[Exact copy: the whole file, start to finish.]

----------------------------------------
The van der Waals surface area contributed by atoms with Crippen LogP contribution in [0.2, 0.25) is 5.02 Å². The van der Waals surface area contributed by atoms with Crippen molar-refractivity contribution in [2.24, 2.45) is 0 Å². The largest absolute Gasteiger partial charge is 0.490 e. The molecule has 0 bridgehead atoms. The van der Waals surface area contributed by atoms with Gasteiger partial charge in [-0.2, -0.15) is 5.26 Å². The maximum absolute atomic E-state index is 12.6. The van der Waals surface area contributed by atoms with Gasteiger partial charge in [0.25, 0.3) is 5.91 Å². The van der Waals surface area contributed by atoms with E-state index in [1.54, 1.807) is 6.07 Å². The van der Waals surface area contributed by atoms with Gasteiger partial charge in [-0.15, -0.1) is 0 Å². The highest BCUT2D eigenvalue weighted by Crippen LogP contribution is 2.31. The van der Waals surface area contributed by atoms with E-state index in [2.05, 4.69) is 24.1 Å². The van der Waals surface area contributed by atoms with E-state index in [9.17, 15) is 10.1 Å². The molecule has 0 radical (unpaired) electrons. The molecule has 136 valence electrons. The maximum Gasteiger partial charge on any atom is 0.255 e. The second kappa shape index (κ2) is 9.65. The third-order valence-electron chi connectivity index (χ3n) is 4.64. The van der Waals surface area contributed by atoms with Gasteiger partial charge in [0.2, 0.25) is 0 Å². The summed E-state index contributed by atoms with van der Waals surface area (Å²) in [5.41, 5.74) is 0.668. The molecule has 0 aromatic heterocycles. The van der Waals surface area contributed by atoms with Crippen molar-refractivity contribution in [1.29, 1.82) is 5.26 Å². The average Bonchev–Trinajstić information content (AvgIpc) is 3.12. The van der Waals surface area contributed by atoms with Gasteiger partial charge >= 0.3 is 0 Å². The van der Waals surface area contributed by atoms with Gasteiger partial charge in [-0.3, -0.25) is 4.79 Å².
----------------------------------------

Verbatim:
The van der Waals surface area contributed by atoms with Crippen LogP contribution in [0.2, 0.25) is 5.02 Å². The van der Waals surface area contributed by atoms with Crippen molar-refractivity contribution in [2.24, 2.45) is 0 Å². The largest absolute Gasteiger partial charge is 0.490 e. The molecule has 0 bridgehead atoms. The van der Waals surface area contributed by atoms with Gasteiger partial charge in [-0.2, -0.15) is 5.26 Å². The maximum absolute atomic E-state index is 12.6. The van der Waals surface area contributed by atoms with Gasteiger partial charge in [0.25, 0.3) is 5.91 Å². The van der Waals surface area contributed by atoms with E-state index in [1.54, 1.807) is 6.07 Å². The van der Waals surface area contributed by atoms with Gasteiger partial charge in [-0.15, -0.1) is 0 Å². The highest BCUT2D eigenvalue weighted by Crippen LogP contribution is 2.31. The van der Waals surface area contributed by atoms with E-state index in [2.05, 4.69) is 24.1 Å². The van der Waals surface area contributed by atoms with E-state index in [9.17, 15) is 10.1 Å². The molecule has 0 radical (unpaired) electrons. The molecule has 136 valence electrons. The maximum Gasteiger partial charge on any atom is 0.255 e. The second kappa shape index (κ2) is 9.65. The third-order valence-electron chi connectivity index (χ3n) is 4.64. The van der Waals surface area contributed by atoms with Gasteiger partial charge in [0.2, 0.25) is 0 Å². The summed E-state index contributed by atoms with van der Waals surface area (Å²) in [5.41, 5.74) is 0.668. The molecule has 0 aromatic heterocycles. The van der Waals surface area contributed by atoms with Crippen molar-refractivity contribution in [1.29, 1.82) is 5.26 Å². The average Bonchev–Trinajstić information content (AvgIpc) is 3.12. The van der Waals surface area contributed by atoms with Gasteiger partial charge >= 0.3 is 0 Å². The van der Waals surface area contributed by atoms with Gasteiger partial charge in [-0.3, -0.25) is 4.79 Å².